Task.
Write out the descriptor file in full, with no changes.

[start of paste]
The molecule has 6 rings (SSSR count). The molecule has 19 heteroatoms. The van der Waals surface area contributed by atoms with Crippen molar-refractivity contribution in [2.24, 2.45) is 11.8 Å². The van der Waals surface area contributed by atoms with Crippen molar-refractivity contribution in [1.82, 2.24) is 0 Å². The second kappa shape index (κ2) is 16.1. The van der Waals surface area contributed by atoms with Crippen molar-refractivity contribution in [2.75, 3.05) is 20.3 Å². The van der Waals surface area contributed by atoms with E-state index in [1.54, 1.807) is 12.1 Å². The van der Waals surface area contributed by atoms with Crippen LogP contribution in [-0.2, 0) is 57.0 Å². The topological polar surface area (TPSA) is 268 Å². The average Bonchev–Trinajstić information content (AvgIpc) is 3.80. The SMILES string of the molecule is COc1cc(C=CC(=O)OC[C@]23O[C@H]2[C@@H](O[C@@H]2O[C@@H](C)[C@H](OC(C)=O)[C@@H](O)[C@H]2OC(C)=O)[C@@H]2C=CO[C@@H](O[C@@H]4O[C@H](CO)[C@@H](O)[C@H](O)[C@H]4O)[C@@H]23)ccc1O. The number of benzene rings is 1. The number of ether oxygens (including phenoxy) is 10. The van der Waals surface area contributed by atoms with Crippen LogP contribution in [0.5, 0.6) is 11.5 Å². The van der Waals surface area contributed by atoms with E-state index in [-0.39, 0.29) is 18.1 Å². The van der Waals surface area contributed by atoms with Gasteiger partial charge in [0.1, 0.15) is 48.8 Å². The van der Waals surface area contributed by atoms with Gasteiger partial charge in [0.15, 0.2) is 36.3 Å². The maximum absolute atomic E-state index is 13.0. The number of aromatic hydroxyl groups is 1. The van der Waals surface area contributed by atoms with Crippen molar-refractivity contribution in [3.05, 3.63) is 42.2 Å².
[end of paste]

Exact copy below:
The molecule has 6 rings (SSSR count). The molecule has 19 heteroatoms. The van der Waals surface area contributed by atoms with Crippen molar-refractivity contribution in [2.24, 2.45) is 11.8 Å². The van der Waals surface area contributed by atoms with Crippen molar-refractivity contribution in [1.82, 2.24) is 0 Å². The second kappa shape index (κ2) is 16.1. The van der Waals surface area contributed by atoms with Crippen molar-refractivity contribution in [2.75, 3.05) is 20.3 Å². The van der Waals surface area contributed by atoms with E-state index in [1.54, 1.807) is 12.1 Å². The van der Waals surface area contributed by atoms with Crippen LogP contribution in [-0.2, 0) is 57.0 Å². The topological polar surface area (TPSA) is 268 Å². The average Bonchev–Trinajstić information content (AvgIpc) is 3.80. The SMILES string of the molecule is COc1cc(C=CC(=O)OC[C@]23O[C@H]2[C@@H](O[C@@H]2O[C@@H](C)[C@H](OC(C)=O)[C@@H](O)[C@H]2OC(C)=O)[C@@H]2C=CO[C@@H](O[C@@H]4O[C@H](CO)[C@@H](O)[C@H](O)[C@H]4O)[C@@H]23)ccc1O. The number of benzene rings is 1. The number of ether oxygens (including phenoxy) is 10. The van der Waals surface area contributed by atoms with Crippen LogP contribution in [0.5, 0.6) is 11.5 Å². The van der Waals surface area contributed by atoms with E-state index in [-0.39, 0.29) is 18.1 Å². The van der Waals surface area contributed by atoms with Gasteiger partial charge in [0.1, 0.15) is 48.8 Å². The van der Waals surface area contributed by atoms with Gasteiger partial charge in [0.15, 0.2) is 36.3 Å². The maximum absolute atomic E-state index is 13.0. The number of aromatic hydroxyl groups is 1. The van der Waals surface area contributed by atoms with Crippen molar-refractivity contribution in [3.05, 3.63) is 42.2 Å².